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Intersectionality + Beauty Lesson Plan


 

hello all! I am currently enrolled in the course Queering Music Theory (MT 460), and after reading the chapter In The Name of Beauty, from Tressie McMillan Cottom’s Thick: And Other Essays, became inspired to develop a lesson plan incorporating the new material with my prior interests and knowledge of intersectional identities. the lesson includes a self-reflective free-write which I encourage you to complete to analyze how your own identities may play a role in your perceptions of everyday life.

 

GOAL:

  • to maintain a better understanding and appreciation for intersectionality in general, how our personal identities play a role in our interactions with others, and daily attitudes

  • a detailed guide to navigating a classroom discussion and free-write activity, or a model and inspiration to develop an individual exploration of intersectionality, and personal perceptions of beauty

INTENDED AUDIENCE:

  • college students

  • anyone looking to improve their knowledge of intersectionality

  • music lovers

(OPTIONAL) PRIOR READING:

HOW_JANELLE_MONÁE_FOUND_HER_VO
.pdf
Download PDF • 20.17MB

Thick_And_Other_Essays_----_(In_the_Name_of_Beauty)
.pdf
Download PDF • 191KB






MATERIALS:

  • something to write with

  • an open ear, and critical mind

 

1. DEFINE INTERSECTIONALITY:

there are many different interpretations and definitions of intersectionality. Here's mine:

- the interconnected nature of social categorizations and the acknowledgment that everyone has their own unique experiences of discrimination and oppression

- can include race, gender, sexuality, hobbies, careers, relationships, style, taste, etc.

Q: why is intersectionality important to acknowledge and consider?
 

2. INTRODUCE EXAMPLES OF EMBRACING INTERSECTIONALITY IN THE MUSIC INDUSTRY:


other artists to explore who embrace intersectionality:

- Leikeli47

- Prince

- Lil Nas X

- Frank Ocean

- Ms. Lauryn Hill


JANELLE MONÁE

*depth of Monáe’s exploration is completely up to the presenter and could encapsulate a separate lesson*


WHO IS JANELLE MONÁE:

- a Queer Black Woman whose Afrofuturistic music and visual art conceptualizes Black feminist thought and speaks to the experiences Black women face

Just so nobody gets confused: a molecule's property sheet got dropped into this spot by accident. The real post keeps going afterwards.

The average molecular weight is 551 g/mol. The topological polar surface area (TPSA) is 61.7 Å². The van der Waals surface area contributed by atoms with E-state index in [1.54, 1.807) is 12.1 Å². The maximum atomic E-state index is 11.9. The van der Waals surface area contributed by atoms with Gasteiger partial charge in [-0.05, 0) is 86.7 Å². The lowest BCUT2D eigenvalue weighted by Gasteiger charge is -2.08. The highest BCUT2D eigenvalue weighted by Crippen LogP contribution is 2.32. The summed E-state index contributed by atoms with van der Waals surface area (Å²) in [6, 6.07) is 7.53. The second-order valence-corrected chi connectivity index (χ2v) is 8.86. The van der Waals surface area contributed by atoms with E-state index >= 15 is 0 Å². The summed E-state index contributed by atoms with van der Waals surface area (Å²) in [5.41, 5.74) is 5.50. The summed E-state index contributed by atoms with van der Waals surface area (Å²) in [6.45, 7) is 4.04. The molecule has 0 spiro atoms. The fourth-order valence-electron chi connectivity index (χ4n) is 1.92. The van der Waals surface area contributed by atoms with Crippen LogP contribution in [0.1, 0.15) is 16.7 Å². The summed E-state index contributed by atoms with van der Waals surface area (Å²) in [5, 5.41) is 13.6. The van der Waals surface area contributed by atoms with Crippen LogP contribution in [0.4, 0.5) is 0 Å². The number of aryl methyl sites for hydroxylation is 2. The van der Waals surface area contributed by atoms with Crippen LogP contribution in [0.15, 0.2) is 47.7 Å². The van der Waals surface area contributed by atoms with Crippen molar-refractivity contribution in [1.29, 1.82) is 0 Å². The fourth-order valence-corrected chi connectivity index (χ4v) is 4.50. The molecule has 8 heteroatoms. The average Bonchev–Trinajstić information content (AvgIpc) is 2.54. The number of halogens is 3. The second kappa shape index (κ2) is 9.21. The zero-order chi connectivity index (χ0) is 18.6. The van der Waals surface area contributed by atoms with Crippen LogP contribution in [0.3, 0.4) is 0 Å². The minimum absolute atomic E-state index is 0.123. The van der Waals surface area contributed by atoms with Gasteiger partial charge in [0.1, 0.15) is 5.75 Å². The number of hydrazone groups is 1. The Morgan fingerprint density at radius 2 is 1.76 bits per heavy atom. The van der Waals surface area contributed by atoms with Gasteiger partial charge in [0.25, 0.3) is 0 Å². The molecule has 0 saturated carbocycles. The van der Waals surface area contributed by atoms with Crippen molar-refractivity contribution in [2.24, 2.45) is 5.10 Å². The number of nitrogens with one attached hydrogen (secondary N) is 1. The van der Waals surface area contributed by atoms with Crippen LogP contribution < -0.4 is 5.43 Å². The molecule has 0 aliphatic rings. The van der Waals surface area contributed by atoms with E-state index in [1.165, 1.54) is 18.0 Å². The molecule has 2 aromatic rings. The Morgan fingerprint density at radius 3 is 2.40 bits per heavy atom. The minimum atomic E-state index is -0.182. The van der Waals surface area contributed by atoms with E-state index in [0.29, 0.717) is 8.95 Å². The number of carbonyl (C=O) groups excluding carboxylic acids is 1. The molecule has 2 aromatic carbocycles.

- her work deeply embraces her intersectionality



Afrofuturism itself is an intersectional genre - cultural aesthetic combining the African diaspora with science fiction and technology

- her concept album and 'emotion picture' Dirty Computer is glistening with intersectional anthems through both her lyrics, and unique sound through a fusion of genres

- weaves themes of resistance, embracing Black pride, sexual liberation, and feminism, displaying that the things that make her 'dirty' are also the things that make her human. Illustrates that if these qualities are erased, individuals will dissolve into emotionless robots

- preaches unconditional self-love, sense of self


activity: dissect intersectional anthems from Dirty Computer


BLACK FEMINISM in "DJANGO JANE":


a few examples of stand out lyrics to discuss:

“Probably give a Tony to the homies, Prolly get a Emmy dedicated to the Highly melanated, ArchAndroid orchestrated"

references her personal strides in the film industry

- moonlight + hidden figures

- both intersectional films in their own way

also references her past album while aligning with her signature theme of Afrofuturism

“Black girl magic, y’all can’t stand it” “I got away with murder, no Scandal. Huh, cue the violins and the violas”

homage to other successful women in the industry

- Viola Davis in How to Get Away with Murder

- Kerry Washington in Scandal

“We gave you life. We gave you birth. We gave you God. We gave you Earth”.

though women should be celebrated for being life sources and centers of creation, they are underrepresented, brought down, and treated as lesser than men

“Let the vagina have a monologue, mansplaining, I fold ‘em like origami” “Take a seat, you were not involved”

reference to a play called The Vagina Monologues

- a celebration of female sexuality

- in a Genius video dissecting the lyrics of this song, Monae explains "we should listen to understand, not to respond"

- criticizes the silencing nature of the patriarchy

Q: Is there a hierarchy between the social categorizations in the song? Is Black or female empowerment more prominent or are they presented equally throughout the video?
 

"PYNK" & QUEER FEMININITY

appreciation of femininity & queer identity absent from the male gaze

some (but not all) dancers wear labia-lined trousers

- conveys that anatomy does not stand in the way of identifying as a female, or with the power of womanhood

“Great Cosmic Mother”

goes back to the idea of women as creators

“I Grab Back"

reference to Tr*mp

“We’re all Just Pink”

equality both generally and within feminism

what are your reactions to Monáe’s approach musically/vocally? do you notice a difference in timbre that aligns with her message on femininity?
 

“Make Me Feel”, Unapologetically Queer



“An emotional, sexual bender”

ode to sexual fluidity and expressing one's absolute self

- imagery of her polyamorous relationship with Zen and Ché throughout the film alludes to her pansexuality

- androgynous performance style has become a pan/bisexual anthem


Monáe's relationship with Prince as a mentor shines through musically